Real estate, and the infrastructure that supports it, represents 35% of the United States’ asset base – by far the country’s largest asset class. As a result, depressions in real estate have generally caused recessions in the general economy; two of the last three recessions, including the current one, have convincingly shown this. To get the United States’ economy moving again, resuscitating the real estate industry is key.
Transportation infrastructure is a particularly important part of this achieving this goal. Transportation drives development and the transportation system we select dictates the shape of real estate. For the past three generations, U.S. transportation investment policy focused primarily on building roads, as the market wanted. However, this resulted in an over-supply of “drivable suburban” development. In today’s real estate market, particularly among the Millennial generation, demand is rapidly rising for “walkable urban” development, which is denser and mixes uses within walking distance.
By improving access to rail and developing a convenient transit infrastructure, biking and pedestrian systems will spark an explosion of walkable urban development in towns and cities across the country. A national model for this is the Washington, DC metropolitan area which has seen over $100 billion worth of development around Metro rail transit stations over the past 20 years. Metropolitan Denver is emulating this model and expanding their light rail system to include over 50 new stations; the city expects the bulk of new development in the region to take place around these stations.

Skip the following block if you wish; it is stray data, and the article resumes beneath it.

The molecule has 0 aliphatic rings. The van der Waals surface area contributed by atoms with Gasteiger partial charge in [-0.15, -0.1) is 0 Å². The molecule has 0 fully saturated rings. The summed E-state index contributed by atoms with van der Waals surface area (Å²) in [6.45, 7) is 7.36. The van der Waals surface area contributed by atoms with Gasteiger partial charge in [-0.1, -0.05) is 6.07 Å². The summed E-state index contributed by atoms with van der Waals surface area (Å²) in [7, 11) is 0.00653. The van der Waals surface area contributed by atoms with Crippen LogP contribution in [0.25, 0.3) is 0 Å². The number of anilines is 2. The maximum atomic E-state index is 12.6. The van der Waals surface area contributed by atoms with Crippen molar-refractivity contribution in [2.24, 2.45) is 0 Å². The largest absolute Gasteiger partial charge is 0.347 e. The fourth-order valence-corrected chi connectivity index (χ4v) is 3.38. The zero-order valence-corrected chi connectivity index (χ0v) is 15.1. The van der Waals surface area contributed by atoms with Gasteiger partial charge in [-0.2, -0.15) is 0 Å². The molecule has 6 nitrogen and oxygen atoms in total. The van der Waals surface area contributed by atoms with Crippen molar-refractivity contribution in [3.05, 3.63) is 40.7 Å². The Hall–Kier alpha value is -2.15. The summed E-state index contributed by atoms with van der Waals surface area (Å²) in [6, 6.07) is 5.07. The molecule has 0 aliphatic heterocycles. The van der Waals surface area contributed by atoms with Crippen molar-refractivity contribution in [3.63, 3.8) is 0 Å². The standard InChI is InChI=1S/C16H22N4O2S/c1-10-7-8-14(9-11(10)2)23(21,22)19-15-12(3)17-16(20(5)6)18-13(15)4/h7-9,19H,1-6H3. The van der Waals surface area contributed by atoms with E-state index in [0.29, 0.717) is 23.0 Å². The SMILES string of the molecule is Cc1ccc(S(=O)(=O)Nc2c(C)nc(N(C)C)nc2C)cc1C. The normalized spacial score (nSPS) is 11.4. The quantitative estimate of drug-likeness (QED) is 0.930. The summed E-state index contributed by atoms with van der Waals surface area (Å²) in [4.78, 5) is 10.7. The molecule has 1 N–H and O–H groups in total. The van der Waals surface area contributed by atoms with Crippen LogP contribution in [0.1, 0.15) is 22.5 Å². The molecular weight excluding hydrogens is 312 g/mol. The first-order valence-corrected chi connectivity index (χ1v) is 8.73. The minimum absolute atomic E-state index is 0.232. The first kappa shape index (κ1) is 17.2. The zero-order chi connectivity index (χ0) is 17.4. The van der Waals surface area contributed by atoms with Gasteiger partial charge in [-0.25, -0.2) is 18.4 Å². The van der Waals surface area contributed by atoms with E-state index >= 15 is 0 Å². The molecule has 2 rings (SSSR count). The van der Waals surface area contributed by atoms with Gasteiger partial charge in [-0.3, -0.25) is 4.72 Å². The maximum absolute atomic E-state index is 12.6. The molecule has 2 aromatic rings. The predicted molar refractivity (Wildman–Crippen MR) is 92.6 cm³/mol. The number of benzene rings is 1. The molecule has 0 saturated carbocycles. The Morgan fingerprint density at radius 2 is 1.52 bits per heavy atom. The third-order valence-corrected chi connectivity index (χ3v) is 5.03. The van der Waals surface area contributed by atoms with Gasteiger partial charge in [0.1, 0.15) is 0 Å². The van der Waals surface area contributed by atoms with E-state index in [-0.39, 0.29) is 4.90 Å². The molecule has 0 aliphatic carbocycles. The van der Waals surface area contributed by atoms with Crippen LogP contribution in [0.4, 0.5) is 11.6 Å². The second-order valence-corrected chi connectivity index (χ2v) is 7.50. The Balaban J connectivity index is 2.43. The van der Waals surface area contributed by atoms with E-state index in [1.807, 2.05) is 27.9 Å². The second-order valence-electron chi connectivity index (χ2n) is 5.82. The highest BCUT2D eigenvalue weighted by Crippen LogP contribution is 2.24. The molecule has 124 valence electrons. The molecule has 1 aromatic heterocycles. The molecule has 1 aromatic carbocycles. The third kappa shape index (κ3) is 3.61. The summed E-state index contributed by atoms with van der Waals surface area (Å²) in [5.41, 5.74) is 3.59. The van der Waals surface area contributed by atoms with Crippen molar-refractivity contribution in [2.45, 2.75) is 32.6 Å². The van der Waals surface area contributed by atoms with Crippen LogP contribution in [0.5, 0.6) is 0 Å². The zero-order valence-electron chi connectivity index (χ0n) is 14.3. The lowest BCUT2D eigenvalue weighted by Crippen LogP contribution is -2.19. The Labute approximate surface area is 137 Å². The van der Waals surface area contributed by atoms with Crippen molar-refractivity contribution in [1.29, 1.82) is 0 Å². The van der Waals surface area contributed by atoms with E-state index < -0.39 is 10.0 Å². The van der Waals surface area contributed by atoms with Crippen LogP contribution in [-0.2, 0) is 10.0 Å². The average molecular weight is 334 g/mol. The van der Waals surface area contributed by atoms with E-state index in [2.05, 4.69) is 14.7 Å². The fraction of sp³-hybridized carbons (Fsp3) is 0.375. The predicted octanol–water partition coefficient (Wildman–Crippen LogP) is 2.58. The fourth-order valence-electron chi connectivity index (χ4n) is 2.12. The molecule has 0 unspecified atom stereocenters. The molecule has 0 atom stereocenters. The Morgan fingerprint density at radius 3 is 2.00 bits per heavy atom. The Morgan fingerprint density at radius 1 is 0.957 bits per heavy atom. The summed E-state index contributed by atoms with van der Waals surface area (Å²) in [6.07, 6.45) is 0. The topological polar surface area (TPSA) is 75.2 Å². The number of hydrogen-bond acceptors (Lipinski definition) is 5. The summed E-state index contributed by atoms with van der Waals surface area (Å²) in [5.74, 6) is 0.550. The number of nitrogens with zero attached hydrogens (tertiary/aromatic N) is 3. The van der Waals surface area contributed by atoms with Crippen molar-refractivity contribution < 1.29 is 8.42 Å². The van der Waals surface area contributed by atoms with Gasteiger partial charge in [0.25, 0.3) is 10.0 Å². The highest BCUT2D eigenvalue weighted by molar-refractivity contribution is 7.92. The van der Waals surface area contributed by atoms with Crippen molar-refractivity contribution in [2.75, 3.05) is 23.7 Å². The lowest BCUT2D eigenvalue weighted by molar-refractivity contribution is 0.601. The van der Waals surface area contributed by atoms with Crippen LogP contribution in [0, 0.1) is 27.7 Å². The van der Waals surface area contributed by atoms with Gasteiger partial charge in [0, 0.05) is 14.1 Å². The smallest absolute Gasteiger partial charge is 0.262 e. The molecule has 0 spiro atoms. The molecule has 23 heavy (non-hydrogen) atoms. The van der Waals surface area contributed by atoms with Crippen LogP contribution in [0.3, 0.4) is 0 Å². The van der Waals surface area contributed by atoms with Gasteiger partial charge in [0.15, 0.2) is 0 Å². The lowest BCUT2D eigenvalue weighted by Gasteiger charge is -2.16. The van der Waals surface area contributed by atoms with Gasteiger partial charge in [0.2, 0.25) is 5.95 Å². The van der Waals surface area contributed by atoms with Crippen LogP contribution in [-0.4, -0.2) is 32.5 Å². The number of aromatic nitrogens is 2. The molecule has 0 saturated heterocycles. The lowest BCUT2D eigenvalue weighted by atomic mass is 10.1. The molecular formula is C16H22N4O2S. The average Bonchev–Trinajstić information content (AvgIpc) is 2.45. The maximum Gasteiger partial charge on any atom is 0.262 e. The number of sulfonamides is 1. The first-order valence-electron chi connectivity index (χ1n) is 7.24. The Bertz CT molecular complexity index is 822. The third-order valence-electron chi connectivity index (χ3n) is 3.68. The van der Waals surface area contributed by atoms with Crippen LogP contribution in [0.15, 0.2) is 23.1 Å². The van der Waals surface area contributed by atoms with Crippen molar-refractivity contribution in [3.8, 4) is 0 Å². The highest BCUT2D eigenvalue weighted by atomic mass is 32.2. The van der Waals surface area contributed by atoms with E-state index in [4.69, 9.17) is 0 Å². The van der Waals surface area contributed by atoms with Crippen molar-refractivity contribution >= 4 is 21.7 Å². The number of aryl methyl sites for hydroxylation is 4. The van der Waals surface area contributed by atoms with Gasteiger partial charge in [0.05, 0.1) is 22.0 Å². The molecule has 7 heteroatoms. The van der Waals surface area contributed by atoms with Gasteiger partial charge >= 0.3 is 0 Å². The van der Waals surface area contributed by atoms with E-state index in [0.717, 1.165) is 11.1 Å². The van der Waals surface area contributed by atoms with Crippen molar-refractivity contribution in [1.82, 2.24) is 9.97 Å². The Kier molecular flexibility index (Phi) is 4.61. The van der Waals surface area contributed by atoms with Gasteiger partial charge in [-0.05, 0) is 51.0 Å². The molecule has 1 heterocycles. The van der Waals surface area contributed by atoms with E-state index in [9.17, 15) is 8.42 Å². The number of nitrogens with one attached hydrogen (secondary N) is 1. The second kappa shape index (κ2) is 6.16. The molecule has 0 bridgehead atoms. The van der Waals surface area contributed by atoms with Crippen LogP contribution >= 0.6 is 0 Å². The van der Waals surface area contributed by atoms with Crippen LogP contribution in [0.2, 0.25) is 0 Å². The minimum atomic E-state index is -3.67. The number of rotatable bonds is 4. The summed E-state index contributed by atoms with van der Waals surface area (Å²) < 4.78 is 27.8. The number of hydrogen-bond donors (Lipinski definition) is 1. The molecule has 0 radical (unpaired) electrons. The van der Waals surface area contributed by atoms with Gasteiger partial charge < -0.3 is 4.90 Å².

Many other metropolitan areas are following the models of Washington, DC and the Denver metro region, including Phoenix, Dallas, Los Angeles, Seattle and Houston. Changes to federal transportation policy can help even more cities across the country to follow this lead.
The benefits of a balanced federal transportation policy are many and include:
- Unleashing the pent-up demand for walkable urban development in our center cities and transforming many suburban places, such as redeveloped regional malls, revitalized town centers and green field walkable urban development; and
- Sparking the recovery of the U.S. economy by resurrecting an industry that mobilizes the country’s largest asset class.
Ultimately, our national transportation policy needs to acknowledge that transportation drives development and thus dictates how 35% of the economy’s assets are deployed. The goal of sound transportation policy is not merely moving goods and people, it is to increase economic, land, property tax and sales tax value.